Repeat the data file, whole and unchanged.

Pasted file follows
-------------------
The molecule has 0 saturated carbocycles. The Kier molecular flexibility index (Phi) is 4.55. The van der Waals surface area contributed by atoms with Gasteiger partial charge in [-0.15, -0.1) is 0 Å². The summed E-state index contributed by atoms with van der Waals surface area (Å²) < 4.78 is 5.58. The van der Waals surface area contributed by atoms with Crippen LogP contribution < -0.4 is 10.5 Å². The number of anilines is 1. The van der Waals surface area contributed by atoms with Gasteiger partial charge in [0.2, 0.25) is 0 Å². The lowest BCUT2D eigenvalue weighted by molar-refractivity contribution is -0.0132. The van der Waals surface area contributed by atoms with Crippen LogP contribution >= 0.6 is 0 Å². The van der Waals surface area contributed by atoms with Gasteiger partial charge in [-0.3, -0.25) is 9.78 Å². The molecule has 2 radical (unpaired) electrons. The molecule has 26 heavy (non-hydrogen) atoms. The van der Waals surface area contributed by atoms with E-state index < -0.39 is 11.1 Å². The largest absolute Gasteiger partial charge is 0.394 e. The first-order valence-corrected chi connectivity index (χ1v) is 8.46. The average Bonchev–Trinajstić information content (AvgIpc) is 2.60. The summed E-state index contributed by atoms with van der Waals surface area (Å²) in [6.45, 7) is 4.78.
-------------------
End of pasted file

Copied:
The molecule has 0 saturated carbocycles. The Kier molecular flexibility index (Phi) is 4.55. The van der Waals surface area contributed by atoms with Gasteiger partial charge in [-0.15, -0.1) is 0 Å². The summed E-state index contributed by atoms with van der Waals surface area (Å²) < 4.78 is 5.58. The van der Waals surface area contributed by atoms with Crippen LogP contribution < -0.4 is 10.5 Å². The number of anilines is 1. The van der Waals surface area contributed by atoms with Gasteiger partial charge in [0.2, 0.25) is 0 Å². The lowest BCUT2D eigenvalue weighted by molar-refractivity contribution is -0.0132. The van der Waals surface area contributed by atoms with Crippen LogP contribution >= 0.6 is 0 Å². The van der Waals surface area contributed by atoms with Gasteiger partial charge in [-0.3, -0.25) is 9.78 Å². The molecule has 2 radical (unpaired) electrons. The molecule has 26 heavy (non-hydrogen) atoms. The van der Waals surface area contributed by atoms with E-state index < -0.39 is 11.1 Å². The largest absolute Gasteiger partial charge is 0.394 e. The first-order valence-corrected chi connectivity index (χ1v) is 8.46. The average Bonchev–Trinajstić information content (AvgIpc) is 2.60. The summed E-state index contributed by atoms with van der Waals surface area (Å²) in [6.45, 7) is 4.78.